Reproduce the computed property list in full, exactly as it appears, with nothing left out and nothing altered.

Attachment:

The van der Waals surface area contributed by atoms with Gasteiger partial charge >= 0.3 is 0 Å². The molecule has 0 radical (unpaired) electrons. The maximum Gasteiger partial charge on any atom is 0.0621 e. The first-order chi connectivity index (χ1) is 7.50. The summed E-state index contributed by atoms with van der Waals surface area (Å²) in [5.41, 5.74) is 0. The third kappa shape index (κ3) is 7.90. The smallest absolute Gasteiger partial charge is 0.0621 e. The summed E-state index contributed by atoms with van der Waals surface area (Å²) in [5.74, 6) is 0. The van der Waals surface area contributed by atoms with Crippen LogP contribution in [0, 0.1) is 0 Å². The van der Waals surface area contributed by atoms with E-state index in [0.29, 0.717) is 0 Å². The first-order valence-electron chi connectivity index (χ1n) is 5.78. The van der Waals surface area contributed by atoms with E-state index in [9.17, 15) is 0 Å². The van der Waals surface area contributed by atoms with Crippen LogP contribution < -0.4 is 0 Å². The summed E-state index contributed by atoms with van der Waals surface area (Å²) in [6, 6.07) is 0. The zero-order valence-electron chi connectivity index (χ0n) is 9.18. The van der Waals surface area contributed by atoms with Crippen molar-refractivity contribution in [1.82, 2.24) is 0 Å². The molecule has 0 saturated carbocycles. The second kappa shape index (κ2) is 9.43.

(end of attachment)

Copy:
The van der Waals surface area contributed by atoms with Gasteiger partial charge >= 0.3 is 0 Å². The molecule has 0 radical (unpaired) electrons. The maximum Gasteiger partial charge on any atom is 0.0621 e. The first-order chi connectivity index (χ1) is 7.50. The summed E-state index contributed by atoms with van der Waals surface area (Å²) in [5.41, 5.74) is 0. The third kappa shape index (κ3) is 7.90. The smallest absolute Gasteiger partial charge is 0.0621 e. The summed E-state index contributed by atoms with van der Waals surface area (Å²) in [5.74, 6) is 0. The van der Waals surface area contributed by atoms with Crippen LogP contribution in [0, 0.1) is 0 Å². The van der Waals surface area contributed by atoms with E-state index in [0.29, 0.717) is 0 Å². The first-order valence-electron chi connectivity index (χ1n) is 5.78. The van der Waals surface area contributed by atoms with E-state index in [9.17, 15) is 0 Å². The van der Waals surface area contributed by atoms with Crippen LogP contribution < -0.4 is 0 Å². The summed E-state index contributed by atoms with van der Waals surface area (Å²) in [6, 6.07) is 0. The zero-order valence-electron chi connectivity index (χ0n) is 9.18. The van der Waals surface area contributed by atoms with Crippen molar-refractivity contribution in [1.82, 2.24) is 0 Å². The molecule has 0 saturated carbocycles. The second kappa shape index (κ2) is 9.43.